For experiments with intact chromosomes, wild-type (His)6-ERK2 or catalytically inactive (His)6-ERK2(K52R) proteins were expressed in bacteria, purified by Ni+2-NTA chromatography, and phosphorylated with constitutively active mutant MKK1 (G7B: ΔN4/S218D/S222D; Mansour et al., 1996), which was expressed in bacteria and proteolyzed with enterokinase to remove the (His)6 tag. Reactions contained 170 μg ERK2, 15 μg MKK1-G7B, 4 mM ATP, 15 mM MgCl2, 20 mM Hepes, pH 7.4, and 0.2% (vol/vol) β-mercaptoethanol in a final volume of 1 ml, and were incubated for 3 h at 30°C. ERK2 was purified away from MKK and ATP by adsorption to Ni+2-NTA resin incubated for 20 min at room temperature, followed by three washes with 1 ml 10 mM Hepes, pH 7.4, 0.2% β-mercaptoethanol, and elution with 10 mM Tris pH 8, 0.3 M imidazole, 0.2% β-mercaptoethanol. Aliquots of the activated ERK2 were snap-frozen in liquid nitrogen and stored at −80°C. The reaction resulted in >90% diphosphorylation of ERK2 at Thr183 and Tyr185 as assessed by mass spectrometric peptide mapping and sequencing. The specific activity of the wild-type phosphorylated ERK2 was 1.5 μmol/min/mg, measured using 0.3 mg/ml myelin basic protein (Sigma Chemical Co., St. Louis, MO) and 0.1 mM ATP as substrates (Mansour et al., 1994).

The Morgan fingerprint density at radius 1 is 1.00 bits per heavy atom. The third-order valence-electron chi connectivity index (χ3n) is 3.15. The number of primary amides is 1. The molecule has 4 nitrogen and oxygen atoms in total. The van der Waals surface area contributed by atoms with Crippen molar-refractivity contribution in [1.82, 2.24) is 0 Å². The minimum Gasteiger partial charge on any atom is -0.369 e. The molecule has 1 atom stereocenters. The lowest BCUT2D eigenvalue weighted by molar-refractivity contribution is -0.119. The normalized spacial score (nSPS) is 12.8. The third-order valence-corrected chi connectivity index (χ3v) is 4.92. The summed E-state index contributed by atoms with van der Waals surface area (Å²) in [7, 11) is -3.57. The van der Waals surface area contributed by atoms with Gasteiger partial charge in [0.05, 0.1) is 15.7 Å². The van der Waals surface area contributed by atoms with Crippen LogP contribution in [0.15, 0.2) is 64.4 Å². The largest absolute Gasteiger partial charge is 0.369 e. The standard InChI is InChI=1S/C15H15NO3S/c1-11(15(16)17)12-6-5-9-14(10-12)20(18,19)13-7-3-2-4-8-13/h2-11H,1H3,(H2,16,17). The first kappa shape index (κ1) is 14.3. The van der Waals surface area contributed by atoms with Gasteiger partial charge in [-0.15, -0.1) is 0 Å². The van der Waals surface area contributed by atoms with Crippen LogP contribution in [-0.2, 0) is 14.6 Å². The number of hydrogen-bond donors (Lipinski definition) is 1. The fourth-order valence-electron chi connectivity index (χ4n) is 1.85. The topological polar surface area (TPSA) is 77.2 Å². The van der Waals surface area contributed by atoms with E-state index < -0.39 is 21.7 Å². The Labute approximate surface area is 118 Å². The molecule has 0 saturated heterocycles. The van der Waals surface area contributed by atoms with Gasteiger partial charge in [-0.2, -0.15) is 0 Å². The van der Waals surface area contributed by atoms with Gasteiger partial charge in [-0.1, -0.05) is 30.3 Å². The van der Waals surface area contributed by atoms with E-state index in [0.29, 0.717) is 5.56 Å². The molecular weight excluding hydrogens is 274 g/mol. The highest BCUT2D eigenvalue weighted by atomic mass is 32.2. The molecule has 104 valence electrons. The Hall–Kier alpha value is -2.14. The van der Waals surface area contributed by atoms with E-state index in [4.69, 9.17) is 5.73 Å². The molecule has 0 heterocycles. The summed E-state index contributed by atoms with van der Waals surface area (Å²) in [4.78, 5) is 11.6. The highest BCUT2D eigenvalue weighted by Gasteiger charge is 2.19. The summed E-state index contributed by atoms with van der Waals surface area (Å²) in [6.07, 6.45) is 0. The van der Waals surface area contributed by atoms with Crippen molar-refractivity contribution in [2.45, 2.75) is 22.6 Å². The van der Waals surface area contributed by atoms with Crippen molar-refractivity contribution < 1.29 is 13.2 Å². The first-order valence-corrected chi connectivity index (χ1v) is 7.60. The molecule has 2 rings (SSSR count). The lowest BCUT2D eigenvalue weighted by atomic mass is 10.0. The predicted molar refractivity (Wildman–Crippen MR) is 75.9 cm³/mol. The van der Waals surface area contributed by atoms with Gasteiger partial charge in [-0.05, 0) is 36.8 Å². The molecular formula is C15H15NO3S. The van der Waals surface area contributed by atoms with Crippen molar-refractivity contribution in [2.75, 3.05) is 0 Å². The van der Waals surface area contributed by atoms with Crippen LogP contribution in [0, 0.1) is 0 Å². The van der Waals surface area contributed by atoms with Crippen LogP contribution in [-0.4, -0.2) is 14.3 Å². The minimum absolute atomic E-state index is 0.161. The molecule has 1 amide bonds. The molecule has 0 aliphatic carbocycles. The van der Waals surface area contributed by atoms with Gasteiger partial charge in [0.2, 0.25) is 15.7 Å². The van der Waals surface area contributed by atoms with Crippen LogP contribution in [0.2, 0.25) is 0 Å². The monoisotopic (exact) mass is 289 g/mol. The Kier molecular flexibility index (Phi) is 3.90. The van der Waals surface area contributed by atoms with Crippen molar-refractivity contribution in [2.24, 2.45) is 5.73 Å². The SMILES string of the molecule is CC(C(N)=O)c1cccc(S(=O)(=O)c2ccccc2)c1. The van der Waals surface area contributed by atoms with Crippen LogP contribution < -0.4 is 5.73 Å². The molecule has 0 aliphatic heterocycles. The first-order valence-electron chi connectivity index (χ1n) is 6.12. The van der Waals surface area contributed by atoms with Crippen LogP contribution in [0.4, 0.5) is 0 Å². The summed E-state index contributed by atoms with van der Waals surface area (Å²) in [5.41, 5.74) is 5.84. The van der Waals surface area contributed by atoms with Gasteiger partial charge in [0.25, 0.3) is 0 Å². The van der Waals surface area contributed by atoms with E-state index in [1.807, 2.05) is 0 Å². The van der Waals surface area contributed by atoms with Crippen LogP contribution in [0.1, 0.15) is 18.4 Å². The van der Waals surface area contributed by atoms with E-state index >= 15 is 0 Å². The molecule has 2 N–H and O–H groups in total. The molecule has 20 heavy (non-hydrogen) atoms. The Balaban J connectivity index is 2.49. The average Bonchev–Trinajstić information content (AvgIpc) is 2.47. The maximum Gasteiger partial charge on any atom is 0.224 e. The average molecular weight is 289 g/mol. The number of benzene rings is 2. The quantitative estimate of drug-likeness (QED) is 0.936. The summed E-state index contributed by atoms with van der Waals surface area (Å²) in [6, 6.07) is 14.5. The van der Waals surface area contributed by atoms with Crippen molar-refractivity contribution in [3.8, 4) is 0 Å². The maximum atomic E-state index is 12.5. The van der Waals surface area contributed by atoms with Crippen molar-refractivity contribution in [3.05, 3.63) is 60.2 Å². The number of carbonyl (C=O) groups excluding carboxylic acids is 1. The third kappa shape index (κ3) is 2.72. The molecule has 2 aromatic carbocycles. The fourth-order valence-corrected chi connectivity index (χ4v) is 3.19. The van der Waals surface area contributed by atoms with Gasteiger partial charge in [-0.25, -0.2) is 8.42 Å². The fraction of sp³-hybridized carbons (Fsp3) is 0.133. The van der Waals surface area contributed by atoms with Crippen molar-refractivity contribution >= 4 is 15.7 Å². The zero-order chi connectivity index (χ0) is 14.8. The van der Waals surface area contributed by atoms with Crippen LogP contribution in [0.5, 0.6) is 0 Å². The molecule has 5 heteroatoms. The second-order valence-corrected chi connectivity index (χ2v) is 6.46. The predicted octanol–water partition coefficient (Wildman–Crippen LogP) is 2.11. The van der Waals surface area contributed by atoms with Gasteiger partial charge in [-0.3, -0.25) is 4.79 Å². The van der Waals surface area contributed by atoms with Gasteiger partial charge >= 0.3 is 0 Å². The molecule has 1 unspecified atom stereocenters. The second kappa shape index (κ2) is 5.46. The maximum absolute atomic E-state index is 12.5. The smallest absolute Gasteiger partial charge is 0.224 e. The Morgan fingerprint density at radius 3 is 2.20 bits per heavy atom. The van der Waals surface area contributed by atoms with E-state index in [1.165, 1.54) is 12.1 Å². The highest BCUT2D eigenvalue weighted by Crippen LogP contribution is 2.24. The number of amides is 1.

Cell Culture and Immunofluorescence Analysis of Fixed Cells

Mouse NIH 3T3, CHO, or rat kangaroo PtK1 cells were grown in DMEsupplemented with penicillin (100 U/ml), streptomycin (100 μg/ml), and 10% FBS (GIBCO-BRL, Gaithersburg, MD). In some experiments, cells were treated with nocodazole (5 μg/ml), for 30 min before examination.

Cells were grown to ∼75% confluence on round glass cover slips in 6- or 10-cm plates. Cover slips were rapidly rinsed in cold (4°C) PBS, and were then immediately fixed under one of the following conditions: (a) glutaraldehyde fixation: samples were fixed with 0.1% (vol/vol) glutaraldehyde, 2% formaldehyde in PBS for 5 min, and were then permeabilized with PBS, 0.1% Triton X-100 for 5 min; (b) neutral buffered formalin (NBF)/methanol fixation: samples were fixed with 10% (vol/vol) NBF for 5 min, and were then permeabilized with cold (−20°C) 100% methanol for 5 min; (c) paraformaldehyde fixation: samples were fixed with 4% (vol/vol) paraformaldehyde for 5 min, and were then permeabilized with PBS, 0.1% Triton X-100 for 5 min. After fixation in all cases, cells were incubated in Tris-buffered saline (TBS, 50 mM Tris, pH 7.6, 0.15 M NaCl), 0.1% Tween 20, 3% BSA for 1 h. Coverslips were then incubated with primary antibody for 1 h, washed 4× with TBS, 0.1% Tween 20, incubated for 1 h with fluorescein isothiocyanate- or Texas Red–conjugated anti-rabbit or anti-mouse secondary antibody (0.8 μg/ml, The Jackson Laboratories), washed 4× with TBS, 0.1% Tween 20, and finally counterstained with 4′,6-diamidino-2-phenylindole (DAPI, 0.4 μg/ml in PBS). Fluorescent images were viewed and photographed using a Zeiss Axioplan fluorescence microscope with a Photometrics Sensys digital CCD camera system. Images were manipulated using IP-LAB Spectrum software. Controls for nonspecific staining were performed by preincubating primary antibody with 0.1 mg/ml diphosphorylated peptides CDPDHTGFLT(P)EY(P)VATRWYRA (used with antibody to phosphorylated ERK) or CVSGQLIDS(P)MANS(P)FVGTRSY (used with antibody to phosphorylated MKK), synthesized by Macromolecular Resources (Ft. Collins, CO).